TAHITI BUILDING ARTIFICIAL REEFS NEAR PAPEETE

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Project aimed at increasing fish populations

PAPEÉTE, Tahiti (Tahitipresse, Feb. 21, 2010) - Work is underway opposite the Tahiti-Faa'a Airport on a nearly 15 million French Pacific francs (US$177,000/126,000 euros) experimental development of artificial coral reefs project.

"The objective is to test the possibility of increasing with human-made structures the production of our lagoons in some lagoon fish," French Polynesia Maritime Resources Minister Temauri Foster said.

His comment was contained in a communiqué issued by his ministry after he visited the site being development by the public bidding contract winners, the French group P2A Développement and French company Morancy Conseil Environnement companies. P2A is an independent company created in 2004, specializing in ichtyo-ecology (fishing, aquaculture and aquariotechnic).

"We work internationally to evaluate and enhance marine resources. Our clients are communes, public and private organizations as well as fishing committees, with whom we work to find solutions to enhance the sustainability of their resources," P2a Développement says on it online site.

Morancy Conseil Environnement is based Marseille and specializes in environmental consulting, studies and control. It is headquartered in Mireval next to Montpellier.

"Ship wrecks are known to contain after a certain time more or less significant fish populations," the ministry said. "Here there are structures thought to have developed" a maximum number of fish although a minimum volume.

"Each module consists of a steel center buried deep in the sand and enclosed by two to three reinforced concrete cupolas two meters (6.5 feet) in diameter." These materials are known to be environmentally friendly, the ministry said.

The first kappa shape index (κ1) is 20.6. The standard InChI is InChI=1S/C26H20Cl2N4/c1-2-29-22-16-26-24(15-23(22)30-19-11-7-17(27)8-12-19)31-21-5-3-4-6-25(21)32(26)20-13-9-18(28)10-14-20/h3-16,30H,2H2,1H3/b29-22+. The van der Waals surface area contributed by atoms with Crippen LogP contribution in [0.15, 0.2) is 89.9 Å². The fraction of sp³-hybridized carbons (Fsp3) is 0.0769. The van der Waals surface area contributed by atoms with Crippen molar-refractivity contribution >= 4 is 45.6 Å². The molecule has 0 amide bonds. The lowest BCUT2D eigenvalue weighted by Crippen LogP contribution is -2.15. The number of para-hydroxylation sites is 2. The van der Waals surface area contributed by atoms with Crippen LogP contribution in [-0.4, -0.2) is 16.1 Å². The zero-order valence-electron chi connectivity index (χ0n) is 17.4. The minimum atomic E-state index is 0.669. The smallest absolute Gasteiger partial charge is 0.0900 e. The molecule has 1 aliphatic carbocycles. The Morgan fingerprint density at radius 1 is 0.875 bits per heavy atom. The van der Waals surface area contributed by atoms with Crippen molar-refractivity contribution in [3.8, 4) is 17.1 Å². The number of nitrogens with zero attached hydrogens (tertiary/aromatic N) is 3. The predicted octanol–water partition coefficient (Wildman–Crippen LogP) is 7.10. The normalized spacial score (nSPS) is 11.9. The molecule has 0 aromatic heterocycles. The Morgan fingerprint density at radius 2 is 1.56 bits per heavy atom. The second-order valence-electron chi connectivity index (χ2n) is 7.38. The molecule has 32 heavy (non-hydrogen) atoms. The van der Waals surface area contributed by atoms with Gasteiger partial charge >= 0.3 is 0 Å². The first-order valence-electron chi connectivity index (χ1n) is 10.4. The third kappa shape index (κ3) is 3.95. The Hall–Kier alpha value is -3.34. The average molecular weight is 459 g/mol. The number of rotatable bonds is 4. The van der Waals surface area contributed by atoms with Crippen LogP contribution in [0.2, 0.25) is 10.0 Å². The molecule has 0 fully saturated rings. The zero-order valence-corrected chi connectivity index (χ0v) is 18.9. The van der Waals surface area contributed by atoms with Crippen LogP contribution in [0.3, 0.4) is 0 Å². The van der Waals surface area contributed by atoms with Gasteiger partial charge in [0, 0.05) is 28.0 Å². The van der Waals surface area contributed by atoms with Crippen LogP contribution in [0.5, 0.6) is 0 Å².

These modules also will be arranged with structures to capture very young fish that could subsequently colonize the production models, according to the ministry.

Each module will weigh some 200 kilos (nearly 441 pounds) and will be built from environmentally friendly polymer composites.

The modules will be installed at 30-meter (98-foot) depths. The modules for the young fish will only be between 10-20 meters (nearly 33 to 65 feet). "At these depths, the bottom is sandy and there are almost only some carpets of algae that live there," the communiqué reported.

The ministry has installed signs along the channel to prohibit any fishing boats from using the passage between the artificial coral reef project and the airport's single runway. The signs also prohibit the anchoring of vessels, which would risk damaging the submerged structures.

There are many types of artificial coral reefs, but those being used in Tahiti are adapted to the site and do not interfere with ship movements. The 10-30-meter (nearly 33-foot to 98-foot) depth of the modules normally make them invisible from the surface.

After the development stage, which will take several years during which taking samples of fish will be prohibited, the modules will be opened for fishing, the ministry said. "But there will be specific regulations that aim to educate in the objective of sustainable resource management."

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